There will also be an increased use of digital sales channels so procurement processes will need to change as well.

One of the other benefits from the simplification of structures within Telstra is an expected reduction in the number of support calls we need to make, with Penn forecasting a drop of around 33 per cent.

Making the network more secure was also mentioned. Some of the 1500 new roles being created will be focused on cybersecurity as well as information management and software engineering.

Telstra has been through major transitions before. Those with a few grey hairs will remember that Telstra was once called Telecom and before that was a department of the Post Master General, back when the telco was part of the post office.

There was also the merger with the Overseas Telecommunications business (OTC) that brought international calls into the same business as landlines. We've had the arrival of mobile and the internet more recently and, frankly, each change has been bolted onto a business that was designed in a different age.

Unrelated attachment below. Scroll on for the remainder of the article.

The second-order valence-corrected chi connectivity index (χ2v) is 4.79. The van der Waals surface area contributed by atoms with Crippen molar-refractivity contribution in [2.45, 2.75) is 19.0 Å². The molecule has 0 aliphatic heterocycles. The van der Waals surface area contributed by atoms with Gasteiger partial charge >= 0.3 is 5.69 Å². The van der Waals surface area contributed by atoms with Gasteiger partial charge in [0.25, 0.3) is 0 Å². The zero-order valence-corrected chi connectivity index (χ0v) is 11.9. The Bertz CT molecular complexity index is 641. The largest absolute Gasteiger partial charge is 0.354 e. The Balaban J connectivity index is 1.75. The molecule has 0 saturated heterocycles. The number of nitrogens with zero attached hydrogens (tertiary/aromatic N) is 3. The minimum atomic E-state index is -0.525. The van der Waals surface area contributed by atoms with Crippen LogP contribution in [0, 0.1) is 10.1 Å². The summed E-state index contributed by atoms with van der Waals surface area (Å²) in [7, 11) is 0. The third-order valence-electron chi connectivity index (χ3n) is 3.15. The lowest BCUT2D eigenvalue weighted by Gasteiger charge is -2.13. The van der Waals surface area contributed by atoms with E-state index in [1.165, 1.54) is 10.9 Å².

So, the news today has been a long time coming. But it will bring pain. 8000 people will be looking for new jobs soon - although the company is promising to spend $50M on helping them transition to new roles. Telstra customers, meanwhile, will face an uncertain period as they transition from existing arrangements to new ones.

With that said, Telstra has set itself a 2022 deadline to complete the restructuring of the business: even if you're on a 24-month contract, there should be plenty of time to negotiate a new plan or shop elsewhere without repercussions. If you're keen to switch now, you can find some current options here.